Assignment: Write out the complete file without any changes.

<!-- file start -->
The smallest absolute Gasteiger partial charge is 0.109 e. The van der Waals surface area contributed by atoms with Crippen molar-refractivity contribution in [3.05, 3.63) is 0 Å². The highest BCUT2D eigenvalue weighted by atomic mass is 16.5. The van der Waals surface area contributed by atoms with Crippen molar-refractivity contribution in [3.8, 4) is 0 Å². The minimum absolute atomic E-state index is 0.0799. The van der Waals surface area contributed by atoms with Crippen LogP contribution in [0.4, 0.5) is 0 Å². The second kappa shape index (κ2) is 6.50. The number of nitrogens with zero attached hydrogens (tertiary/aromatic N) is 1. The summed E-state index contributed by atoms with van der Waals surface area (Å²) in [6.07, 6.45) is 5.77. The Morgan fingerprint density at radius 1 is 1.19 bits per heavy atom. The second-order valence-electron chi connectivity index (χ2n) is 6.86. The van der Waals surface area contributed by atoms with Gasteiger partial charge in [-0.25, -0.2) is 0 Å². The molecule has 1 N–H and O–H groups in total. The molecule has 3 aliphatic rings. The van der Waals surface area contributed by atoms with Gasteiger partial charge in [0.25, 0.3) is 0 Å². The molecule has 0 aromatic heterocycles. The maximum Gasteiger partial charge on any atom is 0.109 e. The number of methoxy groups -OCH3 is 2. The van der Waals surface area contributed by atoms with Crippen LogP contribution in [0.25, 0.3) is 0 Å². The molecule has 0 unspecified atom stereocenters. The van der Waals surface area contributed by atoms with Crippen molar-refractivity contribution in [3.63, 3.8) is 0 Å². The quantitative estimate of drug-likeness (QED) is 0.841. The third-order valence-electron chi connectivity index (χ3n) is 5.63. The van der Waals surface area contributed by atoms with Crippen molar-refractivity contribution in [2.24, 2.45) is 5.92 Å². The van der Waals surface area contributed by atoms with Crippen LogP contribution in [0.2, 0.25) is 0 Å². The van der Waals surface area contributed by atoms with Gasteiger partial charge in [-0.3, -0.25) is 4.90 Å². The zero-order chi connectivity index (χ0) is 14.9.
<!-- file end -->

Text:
The smallest absolute Gasteiger partial charge is 0.109 e. The van der Waals surface area contributed by atoms with Crippen molar-refractivity contribution in [3.05, 3.63) is 0 Å². The highest BCUT2D eigenvalue weighted by atomic mass is 16.5. The van der Waals surface area contributed by atoms with Crippen molar-refractivity contribution in [3.8, 4) is 0 Å². The minimum absolute atomic E-state index is 0.0799. The van der Waals surface area contributed by atoms with Crippen LogP contribution in [0.4, 0.5) is 0 Å². The second kappa shape index (κ2) is 6.50. The number of nitrogens with zero attached hydrogens (tertiary/aromatic N) is 1. The summed E-state index contributed by atoms with van der Waals surface area (Å²) in [6.07, 6.45) is 5.77. The Morgan fingerprint density at radius 1 is 1.19 bits per heavy atom. The second-order valence-electron chi connectivity index (χ2n) is 6.86. The van der Waals surface area contributed by atoms with Gasteiger partial charge in [-0.25, -0.2) is 0 Å². The molecule has 1 N–H and O–H groups in total. The molecule has 3 aliphatic rings. The van der Waals surface area contributed by atoms with Gasteiger partial charge in [0.25, 0.3) is 0 Å². The molecule has 0 aromatic heterocycles. The maximum Gasteiger partial charge on any atom is 0.109 e. The number of methoxy groups -OCH3 is 2. The van der Waals surface area contributed by atoms with Crippen LogP contribution in [0.25, 0.3) is 0 Å². The molecule has 0 unspecified atom stereocenters. The van der Waals surface area contributed by atoms with Crippen molar-refractivity contribution in [3.63, 3.8) is 0 Å². The quantitative estimate of drug-likeness (QED) is 0.841. The third-order valence-electron chi connectivity index (χ3n) is 5.63. The van der Waals surface area contributed by atoms with Crippen molar-refractivity contribution in [2.24, 2.45) is 5.92 Å². The van der Waals surface area contributed by atoms with Crippen LogP contribution in [0.2, 0.25) is 0 Å². The van der Waals surface area contributed by atoms with Gasteiger partial charge in [-0.3, -0.25) is 4.90 Å². The zero-order chi connectivity index (χ0) is 14.9.